Our genetic studies in mouse cells revealed that the PIP-box and C4C4 motifs in RTEL1 convey distinct and separable functions, which impact on the targeting of RTEL1 to replication forks and telomeres, respectively. Importantly, we also demonstrated that the TRF2-RTEL1 interaction is abolished by mutations in RTEL1 that are causal for Hoyeraal-Hreidarsson syndrome (HHS), a severe form of Dyskeratosis congenita. We showed that the RTEL1 pR1264H mutation, which is causal for HHS and is present at a carrier frequency of 1% within the Ashkenazi Orthodox Jewish population and 0.45% in the general Ashkenazi Jewish population, specifically disrupts the TRF2-RTEL1 interaction. Our findings therefore have major implications for the understanding of human telomere dysfunction disorders. Our proteomic analysis of RTEL1 also identified an interaction with MMS19, which was first discovered in a yeast screen for methylmethane sulfonate sensitive mutants over 30 years ago and also associates with Rad3/XPD. But how MMS19 functions in cells was completely unclear. Since XPD and RTEL1 are both Fe-S cluster helicases, we hypothesized that MMS19 could be involved in Fe-S cluster biogenesis. Indeed, we showed that MMS19 also forms a complex with the cytoplasmic Fe-S assembly (CIA) proteins CIAO1, IOP1, and MIP18, which together facilitate the incorporation of Fe-S clusters into client apo-proteins, including RTEL1, XPD and many other essential replication and repair proteins. Our work provided a molecular explanation for the pleiotropic phenotypes associated with MMS19 deficiency and why defects in mitochondrial Fe-S cluster biogenesis confer genome instability. Genetic screens in C. elegans also uncovered a synthetic lethal interaction between the novel helicase helq-1 and the Rad51 paralog rfs-1, which resulted from a block to meiotic DSB repair at a post-strand invasion step of HR. While RAD-51-ssDNA filaments assemble at processed meiotic DSBs with normal kinetics in helq-1 rfs-1 double mutants, persistence of RAD-51 foci and genetic interactions with rtel-1 suggested a failure in the disassembly of RAD-51 from stable strand-invasion intermediates. Indeed, biochemical analysis revealed that HELQ-1 promotes the disassembly of RAD-51 nucleoprotein filaments formed on double-stranded, but not single-stranded DNA. We proposed that HELQ-1 and RFS-1 promote post-synaptic RAD-51 filament disassembly, which is essential for completion of meiotic DSB repair. We proceeded to demonstrate that HelQ helicase deficient mice phenotypically resemble those with FA, exhibiting subfertility, germ cell attrition, DNA damage sensitivity and tumour predisposition. Proteomic analysis revealed that HELQ is physically associated with the RAD51 paralog sub-complex: RAD51B, RAD51C, RAD51D and XRCC2 (BCDX2). Loss of HELQ in cells was found to result in hyper-activation of the FA pathway and persistence of recombination intermediates at damaged replication fork.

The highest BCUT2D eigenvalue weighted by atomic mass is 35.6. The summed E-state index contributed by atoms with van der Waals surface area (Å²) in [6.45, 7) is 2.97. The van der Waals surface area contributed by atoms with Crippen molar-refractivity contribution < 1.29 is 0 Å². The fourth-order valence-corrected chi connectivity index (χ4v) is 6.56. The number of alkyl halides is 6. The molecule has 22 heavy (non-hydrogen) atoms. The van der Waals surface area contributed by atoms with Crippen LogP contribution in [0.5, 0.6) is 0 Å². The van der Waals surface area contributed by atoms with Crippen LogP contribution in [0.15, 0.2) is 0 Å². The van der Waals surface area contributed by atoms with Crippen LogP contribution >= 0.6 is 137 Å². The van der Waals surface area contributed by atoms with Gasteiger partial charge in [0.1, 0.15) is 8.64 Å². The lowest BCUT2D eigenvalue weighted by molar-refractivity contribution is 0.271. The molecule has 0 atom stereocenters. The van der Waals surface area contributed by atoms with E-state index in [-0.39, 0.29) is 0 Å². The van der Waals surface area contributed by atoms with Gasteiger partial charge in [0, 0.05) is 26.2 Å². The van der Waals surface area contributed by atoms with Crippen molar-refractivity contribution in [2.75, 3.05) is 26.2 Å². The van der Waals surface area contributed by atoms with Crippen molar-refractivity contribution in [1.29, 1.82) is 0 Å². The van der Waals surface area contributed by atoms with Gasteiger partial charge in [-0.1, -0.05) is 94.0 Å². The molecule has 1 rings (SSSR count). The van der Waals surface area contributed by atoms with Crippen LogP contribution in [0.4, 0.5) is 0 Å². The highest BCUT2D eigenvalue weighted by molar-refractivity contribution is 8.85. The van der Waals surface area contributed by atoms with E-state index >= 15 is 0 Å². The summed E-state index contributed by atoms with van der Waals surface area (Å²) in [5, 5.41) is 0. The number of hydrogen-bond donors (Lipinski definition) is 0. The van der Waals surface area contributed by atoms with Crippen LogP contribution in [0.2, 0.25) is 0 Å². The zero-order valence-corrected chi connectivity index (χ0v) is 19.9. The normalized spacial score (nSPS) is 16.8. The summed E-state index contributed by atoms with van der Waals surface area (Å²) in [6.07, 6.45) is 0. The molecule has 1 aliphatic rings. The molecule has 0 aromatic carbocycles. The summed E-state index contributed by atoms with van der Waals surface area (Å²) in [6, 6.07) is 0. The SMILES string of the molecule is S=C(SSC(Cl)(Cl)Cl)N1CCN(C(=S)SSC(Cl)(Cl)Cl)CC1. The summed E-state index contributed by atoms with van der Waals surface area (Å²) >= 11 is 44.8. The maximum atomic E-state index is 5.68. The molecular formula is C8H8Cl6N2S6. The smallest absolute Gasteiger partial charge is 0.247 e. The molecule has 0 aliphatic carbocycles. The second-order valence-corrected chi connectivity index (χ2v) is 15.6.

Our findings provided an explanation for the prevalence of non-synonymous variants in HELQ, which are significantly associated with upper aerodigestive tract cancers, particularly amongst smokers; and variants in HELQ associated with early menopause, which may reflect the germ cell defects and ovarian dysgenesis observed in HELQ deficient mice. The mechanism by which Rad51 paralogs directly stimulate the recombinase activity of Rad51 had remained enigmatic for many years. We previously discovered a Rad51 paralog complex, RFS-1/RIP-1, from C. elegans, which is essential for HR and RAD-51 focus formation specifically at replication blocking lesions in vivo. By exploiting the biochemical tractability of this complex, we demonstrated that Rad51 paralogs bind to and structurally remodel the pre-synaptic RAD-51-ssDNA filament to a stabilized, “open”, flexible conformation, which facilitates strand exchange with the template duplex. Our results therefore defined the underlying mechanism of HR stimulation by Rad51 paralogs and established a new paradigm for HR mediator action. Over the last decade, 53BP1 has emerged as a key factor controlling DSB repair pathway choice during the cell cycle. 53BP1 promotes NHEJ by acting as a barrier to resection of DSBs in G1 but how this is achieved was unclear. We discovered that Rif1 deficient mice are immune-compromised and defective for 53BP1-mediated fusion of dysfunctional telomeres and for toxic NHEJ in BRCA1-deficient cells. We established that RIF1 physically interacts with 53BP1 and is essential for suppressing resection at DSBs. Our discovery that RIF1 is critical for 53BP1-dependent NHEJ has important ramifications for understanding DSB pathway choice and the tumour suppressive functions of BRCA1. Overall, our work during this project has provided a mechanistic understanding of various factors that regulate homologous recombination during DNA repair, DNA replication, meiosis and/or at telomeres. Importantly, our discoveries have helped to illuminate the molecular basis of several human genetic disorders highlighting the clinical impact of our work.

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United Kingdom